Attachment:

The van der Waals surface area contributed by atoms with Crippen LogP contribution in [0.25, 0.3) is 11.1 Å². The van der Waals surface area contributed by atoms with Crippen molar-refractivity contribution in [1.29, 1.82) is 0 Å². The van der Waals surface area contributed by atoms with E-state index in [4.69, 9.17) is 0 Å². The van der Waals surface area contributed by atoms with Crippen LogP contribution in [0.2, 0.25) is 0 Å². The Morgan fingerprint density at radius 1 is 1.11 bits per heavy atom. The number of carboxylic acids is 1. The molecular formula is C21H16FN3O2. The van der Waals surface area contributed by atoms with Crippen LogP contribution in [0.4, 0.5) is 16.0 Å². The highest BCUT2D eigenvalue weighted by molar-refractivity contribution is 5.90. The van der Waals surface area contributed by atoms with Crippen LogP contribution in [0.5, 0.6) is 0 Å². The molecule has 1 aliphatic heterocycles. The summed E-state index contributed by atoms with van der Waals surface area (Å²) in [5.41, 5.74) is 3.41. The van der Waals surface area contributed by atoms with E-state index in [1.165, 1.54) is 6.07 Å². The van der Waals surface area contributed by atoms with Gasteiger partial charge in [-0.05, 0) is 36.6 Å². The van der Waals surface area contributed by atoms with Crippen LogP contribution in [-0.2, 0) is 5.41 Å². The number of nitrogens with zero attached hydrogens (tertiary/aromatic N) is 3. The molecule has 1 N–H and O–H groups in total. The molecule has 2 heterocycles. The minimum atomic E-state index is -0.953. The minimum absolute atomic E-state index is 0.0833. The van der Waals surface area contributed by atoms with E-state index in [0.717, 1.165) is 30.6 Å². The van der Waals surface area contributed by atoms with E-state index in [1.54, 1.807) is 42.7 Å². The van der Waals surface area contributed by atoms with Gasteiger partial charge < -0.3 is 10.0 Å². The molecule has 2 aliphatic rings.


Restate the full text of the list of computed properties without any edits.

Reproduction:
The van der Waals surface area contributed by atoms with Crippen LogP contribution in [0.25, 0.3) is 11.1 Å². The van der Waals surface area contributed by atoms with Crippen molar-refractivity contribution in [1.29, 1.82) is 0 Å². The van der Waals surface area contributed by atoms with E-state index in [4.69, 9.17) is 0 Å². The van der Waals surface area contributed by atoms with Crippen LogP contribution in [0.2, 0.25) is 0 Å². The Morgan fingerprint density at radius 1 is 1.11 bits per heavy atom. The number of carboxylic acids is 1. The molecular formula is C21H16FN3O2. The van der Waals surface area contributed by atoms with Crippen LogP contribution in [0.4, 0.5) is 16.0 Å². The highest BCUT2D eigenvalue weighted by molar-refractivity contribution is 5.90. The van der Waals surface area contributed by atoms with Crippen LogP contribution in [0.5, 0.6) is 0 Å². The molecule has 1 aliphatic heterocycles. The summed E-state index contributed by atoms with van der Waals surface area (Å²) in [5.41, 5.74) is 3.41. The van der Waals surface area contributed by atoms with E-state index in [1.165, 1.54) is 6.07 Å². The van der Waals surface area contributed by atoms with Gasteiger partial charge in [-0.05, 0) is 36.6 Å². The van der Waals surface area contributed by atoms with Crippen LogP contribution in [-0.2, 0) is 5.41 Å². The number of nitrogens with zero attached hydrogens (tertiary/aromatic N) is 3. The molecule has 1 N–H and O–H groups in total. The molecule has 2 heterocycles. The minimum atomic E-state index is -0.953. The minimum absolute atomic E-state index is 0.0833. The van der Waals surface area contributed by atoms with E-state index in [0.717, 1.165) is 30.6 Å². The van der Waals surface area contributed by atoms with E-state index in [1.54, 1.807) is 42.7 Å². The van der Waals surface area contributed by atoms with Gasteiger partial charge < -0.3 is 10.0 Å². The molecule has 2 aliphatic rings.